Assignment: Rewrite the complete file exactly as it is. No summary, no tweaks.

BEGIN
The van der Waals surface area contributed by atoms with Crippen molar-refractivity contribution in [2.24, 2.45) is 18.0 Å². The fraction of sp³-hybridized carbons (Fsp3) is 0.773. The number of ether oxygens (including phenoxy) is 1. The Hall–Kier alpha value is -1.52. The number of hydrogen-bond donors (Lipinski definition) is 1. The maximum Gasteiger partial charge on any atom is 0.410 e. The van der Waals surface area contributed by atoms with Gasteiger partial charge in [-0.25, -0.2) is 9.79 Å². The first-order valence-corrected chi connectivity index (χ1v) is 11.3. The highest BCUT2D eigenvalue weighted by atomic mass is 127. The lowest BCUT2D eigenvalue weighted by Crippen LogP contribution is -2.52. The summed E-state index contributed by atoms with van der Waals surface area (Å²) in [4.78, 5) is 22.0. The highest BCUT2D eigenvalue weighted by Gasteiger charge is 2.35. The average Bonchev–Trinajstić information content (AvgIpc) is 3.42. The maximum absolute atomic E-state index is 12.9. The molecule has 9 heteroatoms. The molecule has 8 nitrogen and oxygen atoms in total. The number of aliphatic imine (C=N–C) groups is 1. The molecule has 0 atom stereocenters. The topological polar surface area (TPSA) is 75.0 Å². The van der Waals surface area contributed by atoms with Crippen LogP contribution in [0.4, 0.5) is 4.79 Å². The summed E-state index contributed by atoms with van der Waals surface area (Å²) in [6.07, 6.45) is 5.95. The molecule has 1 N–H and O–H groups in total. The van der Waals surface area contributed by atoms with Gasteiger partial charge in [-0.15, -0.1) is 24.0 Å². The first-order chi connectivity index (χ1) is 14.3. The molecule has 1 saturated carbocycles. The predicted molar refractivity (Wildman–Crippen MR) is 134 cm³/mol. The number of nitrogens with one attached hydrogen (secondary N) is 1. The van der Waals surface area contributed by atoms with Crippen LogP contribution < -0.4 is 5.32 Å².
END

The van der Waals surface area contributed by atoms with Crippen molar-refractivity contribution in [2.24, 2.45) is 18.0 Å². The fraction of sp³-hybridized carbons (Fsp3) is 0.773. The number of ether oxygens (including phenoxy) is 1. The Hall–Kier alpha value is -1.52. The number of hydrogen-bond donors (Lipinski definition) is 1. The maximum Gasteiger partial charge on any atom is 0.410 e. The van der Waals surface area contributed by atoms with Gasteiger partial charge in [-0.25, -0.2) is 9.79 Å². The first-order valence-corrected chi connectivity index (χ1v) is 11.3. The highest BCUT2D eigenvalue weighted by atomic mass is 127. The lowest BCUT2D eigenvalue weighted by Crippen LogP contribution is -2.52. The summed E-state index contributed by atoms with van der Waals surface area (Å²) in [4.78, 5) is 22.0. The highest BCUT2D eigenvalue weighted by Gasteiger charge is 2.35. The average Bonchev–Trinajstić information content (AvgIpc) is 3.42. The maximum absolute atomic E-state index is 12.9. The molecule has 9 heteroatoms. The molecule has 8 nitrogen and oxygen atoms in total. The number of aliphatic imine (C=N–C) groups is 1. The molecule has 0 atom stereocenters. The topological polar surface area (TPSA) is 75.0 Å². The van der Waals surface area contributed by atoms with Crippen LogP contribution in [0.4, 0.5) is 4.79 Å². The summed E-state index contributed by atoms with van der Waals surface area (Å²) in [6.07, 6.45) is 5.95. The molecule has 1 N–H and O–H groups in total. The van der Waals surface area contributed by atoms with Gasteiger partial charge in [-0.15, -0.1) is 24.0 Å². The first-order chi connectivity index (χ1) is 14.3. The molecule has 1 saturated carbocycles. The predicted molar refractivity (Wildman–Crippen MR) is 134 cm³/mol. The number of nitrogens with one attached hydrogen (secondary N) is 1. The van der Waals surface area contributed by atoms with Crippen LogP contribution < -0.4 is 5.32 Å².